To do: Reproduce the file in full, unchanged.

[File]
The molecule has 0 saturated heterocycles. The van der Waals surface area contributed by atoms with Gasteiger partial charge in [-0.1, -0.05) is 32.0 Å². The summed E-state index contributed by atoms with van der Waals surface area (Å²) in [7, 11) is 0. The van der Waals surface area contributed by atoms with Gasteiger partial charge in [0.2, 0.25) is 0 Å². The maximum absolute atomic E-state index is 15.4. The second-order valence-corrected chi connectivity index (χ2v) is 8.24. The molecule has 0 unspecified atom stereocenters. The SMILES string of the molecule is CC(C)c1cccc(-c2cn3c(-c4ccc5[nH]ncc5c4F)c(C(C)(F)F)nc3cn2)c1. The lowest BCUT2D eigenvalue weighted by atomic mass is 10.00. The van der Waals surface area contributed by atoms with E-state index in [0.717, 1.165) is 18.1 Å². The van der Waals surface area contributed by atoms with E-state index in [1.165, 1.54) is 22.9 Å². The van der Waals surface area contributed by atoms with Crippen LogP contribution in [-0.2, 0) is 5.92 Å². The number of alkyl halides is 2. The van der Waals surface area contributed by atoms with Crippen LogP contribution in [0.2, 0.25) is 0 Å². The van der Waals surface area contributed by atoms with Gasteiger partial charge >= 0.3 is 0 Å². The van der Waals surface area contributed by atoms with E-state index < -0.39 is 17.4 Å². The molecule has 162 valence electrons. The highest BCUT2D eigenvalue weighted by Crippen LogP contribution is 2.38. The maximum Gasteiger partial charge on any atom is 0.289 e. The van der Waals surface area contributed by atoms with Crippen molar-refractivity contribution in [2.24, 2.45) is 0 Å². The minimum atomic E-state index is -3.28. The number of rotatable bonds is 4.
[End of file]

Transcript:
The molecule has 0 saturated heterocycles. The van der Waals surface area contributed by atoms with Gasteiger partial charge in [-0.1, -0.05) is 32.0 Å². The summed E-state index contributed by atoms with van der Waals surface area (Å²) in [7, 11) is 0. The van der Waals surface area contributed by atoms with Gasteiger partial charge in [0.2, 0.25) is 0 Å². The maximum absolute atomic E-state index is 15.4. The second-order valence-corrected chi connectivity index (χ2v) is 8.24. The molecule has 0 unspecified atom stereocenters. The SMILES string of the molecule is CC(C)c1cccc(-c2cn3c(-c4ccc5[nH]ncc5c4F)c(C(C)(F)F)nc3cn2)c1. The lowest BCUT2D eigenvalue weighted by atomic mass is 10.00. The van der Waals surface area contributed by atoms with E-state index in [0.717, 1.165) is 18.1 Å². The van der Waals surface area contributed by atoms with E-state index in [1.165, 1.54) is 22.9 Å². The van der Waals surface area contributed by atoms with Crippen LogP contribution in [-0.2, 0) is 5.92 Å². The number of alkyl halides is 2. The van der Waals surface area contributed by atoms with Crippen LogP contribution in [0.2, 0.25) is 0 Å². The van der Waals surface area contributed by atoms with Gasteiger partial charge >= 0.3 is 0 Å². The van der Waals surface area contributed by atoms with E-state index < -0.39 is 17.4 Å². The molecule has 162 valence electrons. The highest BCUT2D eigenvalue weighted by Crippen LogP contribution is 2.38. The maximum Gasteiger partial charge on any atom is 0.289 e. The van der Waals surface area contributed by atoms with Crippen molar-refractivity contribution in [2.24, 2.45) is 0 Å². The minimum atomic E-state index is -3.28. The number of rotatable bonds is 4.